"The Lion King" Comes Home To South Africa

US talk show host Oprah Winfrey, center, with learners from her Girls Academy, arrive for the official opening of the local production of the Lion King in Johannesburg Wednesday, June 6, 2007. The musical is celebrating its 10th anniversary, and the South African run has been called a homecoming for the show whose score, choreography and story all have roots in South Africa. (AP Photo/Denis Farrell) AP Photo/Denis Farrell

"The Lion King" came home Wednesday, showered by celebrities, music and dance.

The musical is celebrating its 10th anniversary, and the South African run has been called a homecoming for the show whose score, choreography and story all have roots in the country.

"There would be no 'Lion King' without South Africa. This is where the umbilical cord was first cut," said Oprah Winfrey, whose guests at the opening included all 149 pupils from the girls academy she opened near Johannesburg earlier this year.

Winfrey was greeted by an actor dressed in a Zulu warrior costume who danced for her as singing and drumming stirred anticipation.

"There are going to be a lot of girls coming out tonight wanting to be in theater," she said. "So much for forensic science."

Also attending the gala opening were director Julie Taymor, lyricist Tim Rice, Walt Disney Co. president Robert Iger and Thomas Schumacher, head of Walt Disney Theatrical Productions.

"When you have a story that has such heart, it can play anywhere," Iger said. "We hope it means a lot, economically and culturally, to South Africa. This is a market that means a lot for Disney. There is a lot of potential for growth."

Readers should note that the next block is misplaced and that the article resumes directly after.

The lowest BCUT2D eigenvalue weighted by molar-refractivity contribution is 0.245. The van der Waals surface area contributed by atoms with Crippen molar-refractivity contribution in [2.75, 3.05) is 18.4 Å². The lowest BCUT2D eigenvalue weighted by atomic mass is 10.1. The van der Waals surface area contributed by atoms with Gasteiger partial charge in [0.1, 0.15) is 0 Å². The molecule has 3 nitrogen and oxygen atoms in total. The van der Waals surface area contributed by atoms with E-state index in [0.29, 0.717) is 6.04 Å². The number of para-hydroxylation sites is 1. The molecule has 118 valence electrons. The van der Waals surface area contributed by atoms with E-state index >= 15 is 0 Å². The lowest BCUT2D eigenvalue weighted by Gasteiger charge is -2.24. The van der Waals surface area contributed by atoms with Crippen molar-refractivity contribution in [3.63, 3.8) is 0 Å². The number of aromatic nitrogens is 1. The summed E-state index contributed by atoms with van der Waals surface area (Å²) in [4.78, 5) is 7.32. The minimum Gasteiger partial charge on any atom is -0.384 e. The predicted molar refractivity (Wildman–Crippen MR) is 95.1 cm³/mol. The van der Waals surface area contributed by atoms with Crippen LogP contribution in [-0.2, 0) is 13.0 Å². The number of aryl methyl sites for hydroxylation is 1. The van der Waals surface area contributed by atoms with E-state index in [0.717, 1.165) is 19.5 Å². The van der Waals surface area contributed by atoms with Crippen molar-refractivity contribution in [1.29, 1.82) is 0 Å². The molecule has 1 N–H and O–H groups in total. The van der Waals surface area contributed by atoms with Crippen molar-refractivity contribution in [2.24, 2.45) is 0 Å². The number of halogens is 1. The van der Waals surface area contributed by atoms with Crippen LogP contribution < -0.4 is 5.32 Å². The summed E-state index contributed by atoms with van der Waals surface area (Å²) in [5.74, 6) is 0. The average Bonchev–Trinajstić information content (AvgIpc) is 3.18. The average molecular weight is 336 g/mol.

South African Deputy President Phumzile Mlambo-Ngcuka was among the local politicians and celebrities who attended the opening.

The day before, the mainly South African cast and crew were feeling the pressure to keep up standards set by previous productions of "The Lion King." The show has won 70 awards worldwide - including six Tonys - since opening on Broadway a decade ago under Taymore's direction.

Audiences "expect this production to be the best 'Lion King' ever because it's in South Africa now," said Simon Gwala who plays Banzai, one of a trio of villainous hyenas in the story of Simba, a lion cub, that is adapted from the Disney animated film.

Lebo M, the Grammy-winning composer and arranger who added the South African sound to the original Broadway production, co-produced the South African run. He hopes the production will create new opportunities for South Africans in theater here and around the world.

"Anybody that works 'The Lion King,' because of its technical complexity — it's almost like you now have this university certificate where you can work anywhere else in the world with any other show," he said in an interview.

The show brings a new level of sophistication to local theater in its debut at the Montecasino Teatro, a $14.5 million, 1,900-seat facility that is the first of its kind on the continent.

With a 53-member cast and six 40-foot trucks worth of staging and scenery, "The Lion King" is one of the biggest touring productions currently being performed in the world, said head technician Mark Henstridge.

Lebo M brought "The Lion King" to South Africa with South African impresario Pieter Toerien, who has long been taking creative risks in theater here.

Michael Bagg, who plays Ed, another hyena, credits Toerien with bringing new standards to local theaters, starting with a production of "Les Miserables" in 1995. Toerien subsequently produced a string of Broadway hits in South Africa including "Cats," "The Phantom of the Opera" and "Jesus Christ Superstar."
  • Kyle Brodsky

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